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9 Simple Steps to Meet Your Financial Goals

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By John Kageleiry

Wow, 2016 was quite a year. The stock market had its worst start in history, bond yields fell even further than just about anyone could have expected and we had a contentious and confusing presidential election. We also lost what seems like an inordinate number of celebrities and musicians too. Quite a year indeed.

So where did we end up? The stock market, as measured by the S&P was up over 12%, the yield of 10-year government bonds has almost doubled from its lows and we elected a long-shot outsider to be our next president, despite what almost every poll showed just days before the election. No matter what we think at any given time, the future will simply not look like we expect it to. It never has.

So how do we navigate the constantly shifting currents we face all the time? There are many responses to that question but mine would be this: Simplify. When it comes to how to save for and meet your financial goals a list of simple things you can do is an excellent crutch to lean on.

9 Simple Ways Meet Financial Goals

  1. Review your financial planning yearly or whenever there has been a material change to your personal situation. If you do not have a written, comprehensive plan to reach your goals, you really need to get one right away. A lack of planning can easily yield bad outcomes.
  2. Keep your investment approach as simple and uncluttered as you can. If you do not know what you own or why you own it then you are asking for problems. This will help you understand your own situation better and should assist you in sticking with your plan.
  3. And while we’re on the subject of knowing your situation, try to learn enough so that you could explain your investment plan to anyone in 20 seconds or less. You do not need to be an expert but you do need to grasp the basics of your own situation. You’ll feel better when you do.
  4. Keep your costs low. The trend to lower costs in mutual funds and ETFs is simply inexorable. That being said, far too many people never look at the cost of their investments. This means people are paying tens of billions in costs every year that should rightly be staying on their balance sheet. Lower costs equals more money for you, with no added risk. This is simplicity defined.
  5. When investing your savings, pay more attention to the risk you need to take to reach your goals versus the returns you hope to get. While returns come and go, risk is ever present, so it must be planned for and respected. As Warren Buffet has said, “Why would you risk what you need and already have for what you don’t need?” Take only the risk you need to, not what you believe you can tolerate.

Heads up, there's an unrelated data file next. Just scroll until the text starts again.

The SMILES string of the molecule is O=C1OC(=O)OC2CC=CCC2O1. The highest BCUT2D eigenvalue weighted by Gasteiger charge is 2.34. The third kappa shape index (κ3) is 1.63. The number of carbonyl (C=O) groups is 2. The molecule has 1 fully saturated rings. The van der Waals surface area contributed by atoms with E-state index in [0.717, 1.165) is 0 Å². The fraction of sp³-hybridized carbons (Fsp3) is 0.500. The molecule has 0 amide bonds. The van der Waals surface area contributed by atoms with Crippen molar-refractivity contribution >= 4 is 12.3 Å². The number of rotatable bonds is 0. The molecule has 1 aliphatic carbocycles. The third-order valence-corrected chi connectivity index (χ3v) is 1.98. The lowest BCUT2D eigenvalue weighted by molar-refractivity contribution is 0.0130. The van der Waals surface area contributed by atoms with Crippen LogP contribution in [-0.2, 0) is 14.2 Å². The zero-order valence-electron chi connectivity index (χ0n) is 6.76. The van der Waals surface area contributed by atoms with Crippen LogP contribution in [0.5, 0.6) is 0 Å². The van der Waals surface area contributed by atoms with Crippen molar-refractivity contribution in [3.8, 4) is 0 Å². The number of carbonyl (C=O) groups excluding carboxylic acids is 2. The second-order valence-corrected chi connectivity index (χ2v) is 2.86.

6. Make changes to your portfolio when you can and when it makes sense to do so. Don’t try to do this when the markets are flying and you feel like “hey, this is great” or when the markets are a mess and you are scared. I know it may be disappointing to sell some winners and buy some losers after a strong year of returns but that is really the only good time to do it. If you wait for things to change, the opportunity is usually lost. (For related reading, see: To Sell or Not to Sell.)
  7. Seriously consider the help of a financial advisor, one who is a fiduciary and serves your needs first. While you may feel that your age/profession/circle of friends/uncanny gut instincts (choose one or write in your own) will allow you to do as well as you can, this is just not likely. The average investor significantly under-performs not only in the markets but in the investment funds they have used. This is self-inflicted harm. It's because we are humans and we are riddled with flaws and biases that lead us to bad decisions when it comes to investing and managing our money. A good advisor will pay for themselves many times over by helping to manage our behaviors and decisions.
  8. Understand the difference between your long-term financial plan and the investments that serve it. The plan is your map to reaching your goals with the best odds available. It’s that thing that gets you to that big family picture in the future with smiles and grandkids.The investments are simply the tools to meet those goals and exist only to serve the plan. As Josh Brown of thereformedbroker.com puts it, "a portfolio isn't a plan."
  9. If you are planning with a spouse or significant other, make sure no one person has sole responsibility for the “investment stuff.” This can quickly turn into a nightmare.That person you trust and rely on could get hit by the proverbial bus tomorrow. Or they may not be as knowledgeable as you or they thought. The list goes on. Make sure you understand the basics of your own finances, how they work and where the money is. (For related reading, see: 6 Steps to Financial Success for Couples to Follow.)

I guess I could have made this list much longer if I wanted to. That would actually be easy. But simple is actually hard. That’s why most people get complexity when dealing with their financial needs. It’s seems impressive and it sells. Too bad it doesn’t work all that well. If the average person used this list to guide them in pursuit of their goals, they would have a real advantage over what most people do currently. While this list is by no means exhaustive, it doesn’t need to be. It just needs to be simple enough to be easily followed. And there is a great deal of value in that.

This article was originally published on Investopedia.

The views and opinions expressed herein are the views and opinions of the author and do not necessarily reflect those of Nasdaq, Inc.


The views and opinions expressed herein are the views and opinions of the author and do not necessarily reflect those of Nasdaq, Inc.

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